QR codes glimpse at sacred 300-year history

Can you talk about the archdiocese’s role in working with WYES, Tom and Gayle Benson, the Historic New Orleans Collection and the Meraux Foundation on a project to place 45 markers of historic sites around the city to celebrate the Tricentennial of the City of New Orleans?

It’s an intriguing and very beneficial project that will give tourists and locals alike the opportunity to learn more about the rich history of City of New Orleans as well as the Catholic Church, which grew up side by side for the last 300 years. At each of the historic sites, a black-and-gold plaque will be installed. The plaque will have a QR code that will allow anyone with a smart phone to use the code to immediately view a two- or three-minute video, produced by WYES, of the historic site. All you have to do is put your cellphone there and the video comes on. At least nine of the historic sites are connected to the Catholic Church: St. Louis Cathedral, Cabrini High School and Orphanage, St. Patrick Church, St. Mary’s Assumption Church and Father Seelos Shrine, Our Lady of Guadalupe Church, St. Augustine Church, St. Louis Cemeteries No. 1 and No. 2, and the Old Ursuline Convent/St. Mary’s Italian Church. This is an opportunity for us locals to refresh our minds about the history of the city. The videos are very detailed, so all of us will be learning things for the first time. It’s a wonderful project that will enrich our celebration of the city’s Tricentennial. I saw a portion of the video on the cathedral, and it was great. I believe the videos will help us as New Orleanians remind ourselves of the rich history of New Orleans and how it intertwines with the church. The producers have spent three years on this project, and I think we’re very blessed to be the beneficiaries of a lot of hard work. We are grateful to WYES.

You talked at St. Louis Cathedral about the connection between the saints in heaven with the Saints on the football field.

The cathedral is a place of saints, but it’s the saints up there in heaven. We believe the saints up there are praying for the Saints on the field, and we look forward to the Saints giving it their best.

What’s your connection to the Bensons and football?

I was at the Super Bowl in Miami in 2009. Even Archbishop Hannan, who was 96 years old at the time, was at the stadium for the Saints’ victory over the Colts. That was extra special because Archbishop Hannan said the prayer before the first Saints’ game in 1967 against the Los Angeles Rams at Tulane Stadium. He always liked to say that the Saints were beating the Rams until he had to leave for a confirmation, and they wound up losing! Before the Super Bowl in 2009, we had a Mass on the morning of the game. That game turned out to be one of those nail-biters, but it was a great experience. We look forward to the same thing this year. It would be a blessing for the Saints – and for the city – to go to the Super Bowl again. I sound like a coach here, but we have to take it one step at a time, one game at a time.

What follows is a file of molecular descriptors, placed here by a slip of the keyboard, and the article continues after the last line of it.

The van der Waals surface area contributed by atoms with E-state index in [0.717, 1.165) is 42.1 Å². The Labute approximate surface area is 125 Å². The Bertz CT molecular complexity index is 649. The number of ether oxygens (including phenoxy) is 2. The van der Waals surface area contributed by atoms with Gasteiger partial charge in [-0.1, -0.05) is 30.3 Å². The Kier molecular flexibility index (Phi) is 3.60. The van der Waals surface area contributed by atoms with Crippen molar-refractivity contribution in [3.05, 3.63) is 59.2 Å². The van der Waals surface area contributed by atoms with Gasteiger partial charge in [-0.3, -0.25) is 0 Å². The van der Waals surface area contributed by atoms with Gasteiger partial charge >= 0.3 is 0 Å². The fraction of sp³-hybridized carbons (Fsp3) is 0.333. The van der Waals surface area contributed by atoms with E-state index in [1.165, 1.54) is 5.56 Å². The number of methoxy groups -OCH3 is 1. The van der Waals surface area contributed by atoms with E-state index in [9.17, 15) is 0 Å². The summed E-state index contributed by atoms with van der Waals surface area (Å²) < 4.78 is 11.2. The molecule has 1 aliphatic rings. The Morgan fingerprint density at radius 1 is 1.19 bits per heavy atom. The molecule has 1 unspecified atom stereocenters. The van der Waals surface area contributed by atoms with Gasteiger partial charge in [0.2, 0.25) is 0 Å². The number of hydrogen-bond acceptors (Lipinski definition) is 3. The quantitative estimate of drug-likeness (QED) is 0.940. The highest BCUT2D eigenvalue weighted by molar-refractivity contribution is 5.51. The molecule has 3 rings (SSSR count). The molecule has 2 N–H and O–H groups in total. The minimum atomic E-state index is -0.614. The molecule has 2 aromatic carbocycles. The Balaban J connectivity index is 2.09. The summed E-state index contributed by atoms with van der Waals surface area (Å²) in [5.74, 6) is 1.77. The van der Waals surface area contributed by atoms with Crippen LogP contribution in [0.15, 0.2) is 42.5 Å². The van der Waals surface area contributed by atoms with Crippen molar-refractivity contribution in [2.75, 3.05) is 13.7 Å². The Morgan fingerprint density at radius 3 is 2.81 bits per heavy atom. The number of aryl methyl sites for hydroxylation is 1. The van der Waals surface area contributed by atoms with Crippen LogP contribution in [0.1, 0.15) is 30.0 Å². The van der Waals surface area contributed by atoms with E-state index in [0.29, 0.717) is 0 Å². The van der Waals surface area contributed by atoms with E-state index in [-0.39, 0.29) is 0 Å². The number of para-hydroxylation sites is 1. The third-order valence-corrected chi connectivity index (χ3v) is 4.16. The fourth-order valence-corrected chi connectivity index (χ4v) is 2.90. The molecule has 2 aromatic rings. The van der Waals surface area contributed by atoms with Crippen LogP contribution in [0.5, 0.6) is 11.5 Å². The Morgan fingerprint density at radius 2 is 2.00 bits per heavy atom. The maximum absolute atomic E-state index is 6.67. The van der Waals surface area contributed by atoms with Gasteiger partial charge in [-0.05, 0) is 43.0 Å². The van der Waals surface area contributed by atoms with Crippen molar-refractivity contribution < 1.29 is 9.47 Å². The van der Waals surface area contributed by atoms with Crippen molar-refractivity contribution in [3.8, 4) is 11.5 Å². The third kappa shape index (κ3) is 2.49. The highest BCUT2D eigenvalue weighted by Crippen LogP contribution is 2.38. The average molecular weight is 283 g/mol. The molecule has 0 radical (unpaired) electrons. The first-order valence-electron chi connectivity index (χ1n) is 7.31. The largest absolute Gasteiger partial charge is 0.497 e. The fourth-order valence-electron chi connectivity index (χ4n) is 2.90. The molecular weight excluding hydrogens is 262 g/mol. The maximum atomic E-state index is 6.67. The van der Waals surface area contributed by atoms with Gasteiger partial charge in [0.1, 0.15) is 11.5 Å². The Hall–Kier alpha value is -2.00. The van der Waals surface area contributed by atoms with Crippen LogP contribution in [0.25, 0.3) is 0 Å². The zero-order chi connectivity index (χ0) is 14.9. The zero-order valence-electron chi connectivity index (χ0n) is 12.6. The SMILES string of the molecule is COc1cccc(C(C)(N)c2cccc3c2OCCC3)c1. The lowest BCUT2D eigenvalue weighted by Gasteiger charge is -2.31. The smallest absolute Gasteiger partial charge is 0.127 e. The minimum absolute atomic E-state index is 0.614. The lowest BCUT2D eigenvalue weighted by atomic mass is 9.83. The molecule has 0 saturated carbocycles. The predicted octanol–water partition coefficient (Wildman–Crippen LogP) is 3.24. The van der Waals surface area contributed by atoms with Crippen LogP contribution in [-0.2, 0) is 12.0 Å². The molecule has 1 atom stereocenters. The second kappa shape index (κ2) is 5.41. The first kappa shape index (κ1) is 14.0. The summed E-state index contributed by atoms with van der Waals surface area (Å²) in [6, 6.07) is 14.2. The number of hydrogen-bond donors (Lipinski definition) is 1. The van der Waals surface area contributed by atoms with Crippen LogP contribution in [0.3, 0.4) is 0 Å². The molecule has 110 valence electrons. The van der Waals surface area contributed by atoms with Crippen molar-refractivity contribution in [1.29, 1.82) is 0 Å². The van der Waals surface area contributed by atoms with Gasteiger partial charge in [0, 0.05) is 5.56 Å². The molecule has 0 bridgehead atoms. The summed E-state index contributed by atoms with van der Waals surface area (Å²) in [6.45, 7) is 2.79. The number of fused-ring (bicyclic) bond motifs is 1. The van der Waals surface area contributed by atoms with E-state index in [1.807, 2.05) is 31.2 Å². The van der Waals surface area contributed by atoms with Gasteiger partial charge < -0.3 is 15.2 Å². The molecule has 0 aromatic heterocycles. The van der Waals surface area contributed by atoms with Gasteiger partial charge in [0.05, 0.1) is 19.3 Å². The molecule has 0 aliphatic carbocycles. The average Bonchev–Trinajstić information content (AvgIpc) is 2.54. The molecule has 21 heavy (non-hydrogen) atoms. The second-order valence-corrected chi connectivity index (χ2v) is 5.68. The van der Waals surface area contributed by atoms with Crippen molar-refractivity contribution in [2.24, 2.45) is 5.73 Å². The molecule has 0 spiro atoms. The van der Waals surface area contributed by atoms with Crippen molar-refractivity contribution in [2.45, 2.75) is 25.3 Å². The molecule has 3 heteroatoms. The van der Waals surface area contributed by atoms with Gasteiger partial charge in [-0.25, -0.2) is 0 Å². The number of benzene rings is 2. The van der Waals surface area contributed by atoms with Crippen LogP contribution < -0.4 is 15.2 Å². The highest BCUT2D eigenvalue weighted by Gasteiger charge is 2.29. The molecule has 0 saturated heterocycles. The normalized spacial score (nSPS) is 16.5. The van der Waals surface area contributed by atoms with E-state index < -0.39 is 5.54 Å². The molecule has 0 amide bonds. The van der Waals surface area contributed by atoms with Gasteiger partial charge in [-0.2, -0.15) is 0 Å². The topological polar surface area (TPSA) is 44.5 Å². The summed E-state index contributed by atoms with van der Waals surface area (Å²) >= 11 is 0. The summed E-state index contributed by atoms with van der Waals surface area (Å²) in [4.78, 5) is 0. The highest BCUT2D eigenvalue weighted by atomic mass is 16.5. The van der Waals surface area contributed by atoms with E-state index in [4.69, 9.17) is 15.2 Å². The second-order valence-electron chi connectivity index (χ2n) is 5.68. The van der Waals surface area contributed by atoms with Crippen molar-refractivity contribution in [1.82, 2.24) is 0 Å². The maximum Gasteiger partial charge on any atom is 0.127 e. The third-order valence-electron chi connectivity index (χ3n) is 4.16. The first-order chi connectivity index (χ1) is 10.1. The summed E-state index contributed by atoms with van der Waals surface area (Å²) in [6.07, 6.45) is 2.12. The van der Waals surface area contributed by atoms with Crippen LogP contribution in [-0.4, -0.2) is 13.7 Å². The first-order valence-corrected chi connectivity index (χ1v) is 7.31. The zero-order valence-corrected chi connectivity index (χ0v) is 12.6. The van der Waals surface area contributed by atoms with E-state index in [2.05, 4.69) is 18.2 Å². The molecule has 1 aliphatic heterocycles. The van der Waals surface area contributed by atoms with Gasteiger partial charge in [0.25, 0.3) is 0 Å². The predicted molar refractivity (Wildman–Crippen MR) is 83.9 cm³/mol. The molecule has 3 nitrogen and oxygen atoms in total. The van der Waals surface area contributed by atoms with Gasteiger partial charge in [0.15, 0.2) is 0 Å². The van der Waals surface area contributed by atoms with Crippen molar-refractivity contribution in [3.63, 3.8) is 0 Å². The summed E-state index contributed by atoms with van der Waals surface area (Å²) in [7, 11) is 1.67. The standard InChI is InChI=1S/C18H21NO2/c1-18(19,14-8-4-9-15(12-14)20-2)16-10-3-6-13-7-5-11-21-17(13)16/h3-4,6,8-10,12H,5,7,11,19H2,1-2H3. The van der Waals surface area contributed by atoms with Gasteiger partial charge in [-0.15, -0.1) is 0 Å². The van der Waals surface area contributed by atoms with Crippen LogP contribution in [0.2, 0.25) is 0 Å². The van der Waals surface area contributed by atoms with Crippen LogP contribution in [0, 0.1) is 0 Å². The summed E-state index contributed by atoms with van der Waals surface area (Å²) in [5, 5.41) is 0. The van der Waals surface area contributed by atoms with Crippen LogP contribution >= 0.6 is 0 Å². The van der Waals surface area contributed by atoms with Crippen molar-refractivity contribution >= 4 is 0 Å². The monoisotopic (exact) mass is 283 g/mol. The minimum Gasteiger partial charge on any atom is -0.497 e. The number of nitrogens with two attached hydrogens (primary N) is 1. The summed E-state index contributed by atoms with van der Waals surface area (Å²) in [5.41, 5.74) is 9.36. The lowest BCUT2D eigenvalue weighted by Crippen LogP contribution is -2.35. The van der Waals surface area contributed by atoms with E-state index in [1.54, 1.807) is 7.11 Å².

How important has the Bensons’ philanthropy been to the city?

They have a great touch to know what the city needs and also to provide the resources to help address those needs. The Bensons are not only very generous, but they also are people of faith. As Gayle said, she and Tom met here in St. Louis Cathedral when she was a lector at Mass. Whatever they do is not only an indication of their generosity, but they also pray for and ask for God’s blessings in whatever they do. One thing many people probably do not know is that whenever there is a Saints game, whether it’s in New Orleans or on the road, Mr. Benson always arranges for a Mass to be celebrated for his staff and guests. If the game is out of town, he will call and arrange to have a priest celebrate Mass.

So, is your message to people to keep their cellphones handy?

I suspect that a lot of New Orleanians will go to these spots and come to a deeper appreciation of the history of New Orleans and the church. We as the church are privileged to be a part of this because the City of New Orleans and the Catholic Church have been very closely connected throughout these last 300 years. There’s no other city that has a cathedral as its icon. That’s one of the things that makes New Orleans so special.

Questions for Archbishop Aymond may be sent to clarionherald@clarionherald.org.

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